cheyenne mountain zoo
On July 20, the Cheyenne Mountain Zoo's Nile hippopotamus Zambezi welcomed her first calf. The birth was actually captured on camera (warning: there is some blood in the clip below), showing the moments the baby hippo "popped up from underwater, bobbed up and down and swam right over to meet its mom," zoo staff wrote in a blog post.
"It was an incredible moment to see this beautiful baby join our family," said Philip Waugh, lead keeper at Water's Edge: Africa. "Zambezi's a first-time mom, but she knew just what to do. As soon as she delivered the calf, she turned around to greet it and started helping it to shallow water. I'm so proud of her."
Mom, 28, and baby are savoring some quiet bonding time now, though soon the hippo building at the Colorado Springs-based zoo will open to visitors hoping to catch a glimpse of the little one.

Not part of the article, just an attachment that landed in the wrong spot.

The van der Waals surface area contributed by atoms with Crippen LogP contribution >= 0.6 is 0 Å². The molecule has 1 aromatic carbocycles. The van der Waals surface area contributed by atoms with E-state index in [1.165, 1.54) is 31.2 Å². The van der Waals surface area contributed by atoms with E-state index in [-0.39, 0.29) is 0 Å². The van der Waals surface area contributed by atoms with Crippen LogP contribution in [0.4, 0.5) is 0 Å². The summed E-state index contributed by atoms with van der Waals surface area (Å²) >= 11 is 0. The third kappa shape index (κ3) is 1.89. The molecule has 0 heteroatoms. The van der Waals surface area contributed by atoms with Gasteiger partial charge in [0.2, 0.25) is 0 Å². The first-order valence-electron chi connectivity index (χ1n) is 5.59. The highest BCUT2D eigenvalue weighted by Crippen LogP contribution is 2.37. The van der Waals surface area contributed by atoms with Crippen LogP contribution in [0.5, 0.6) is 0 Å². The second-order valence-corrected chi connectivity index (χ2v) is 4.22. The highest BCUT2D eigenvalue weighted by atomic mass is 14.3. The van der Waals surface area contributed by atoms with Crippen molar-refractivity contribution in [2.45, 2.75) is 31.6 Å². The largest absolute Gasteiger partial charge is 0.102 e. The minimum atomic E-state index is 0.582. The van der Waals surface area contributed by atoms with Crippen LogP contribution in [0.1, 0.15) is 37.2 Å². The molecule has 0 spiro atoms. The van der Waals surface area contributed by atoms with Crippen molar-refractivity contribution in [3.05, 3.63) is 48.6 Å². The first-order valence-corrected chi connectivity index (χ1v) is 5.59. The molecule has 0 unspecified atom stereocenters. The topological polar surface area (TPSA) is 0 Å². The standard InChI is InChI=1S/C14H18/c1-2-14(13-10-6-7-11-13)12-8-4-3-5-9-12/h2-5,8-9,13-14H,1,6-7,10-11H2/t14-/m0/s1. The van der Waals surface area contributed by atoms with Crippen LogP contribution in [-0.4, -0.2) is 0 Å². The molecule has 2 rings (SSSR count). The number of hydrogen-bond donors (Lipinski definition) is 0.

The calf — whose sex, vitals and name are yet to be announced — is the first hippo born at the Cheyenne Mountain Zoo in 32 years. Staff estimates the animal weighs between 40 and 80 lbs., typical of a newborn, and they plan to name it on its 1-month birthday.
Nile hippos are currently listed as "vulnerable" to extinction in the wild, so the birth is extra meaningful to the species.
Zambezi first came to the Cheyenne Mountain Zoo in 1993 from the Denver Zoo, and mated with 18-year-old Biko last year. In addition to their baby, they share their habitat with Zambezi's sister, Kasai.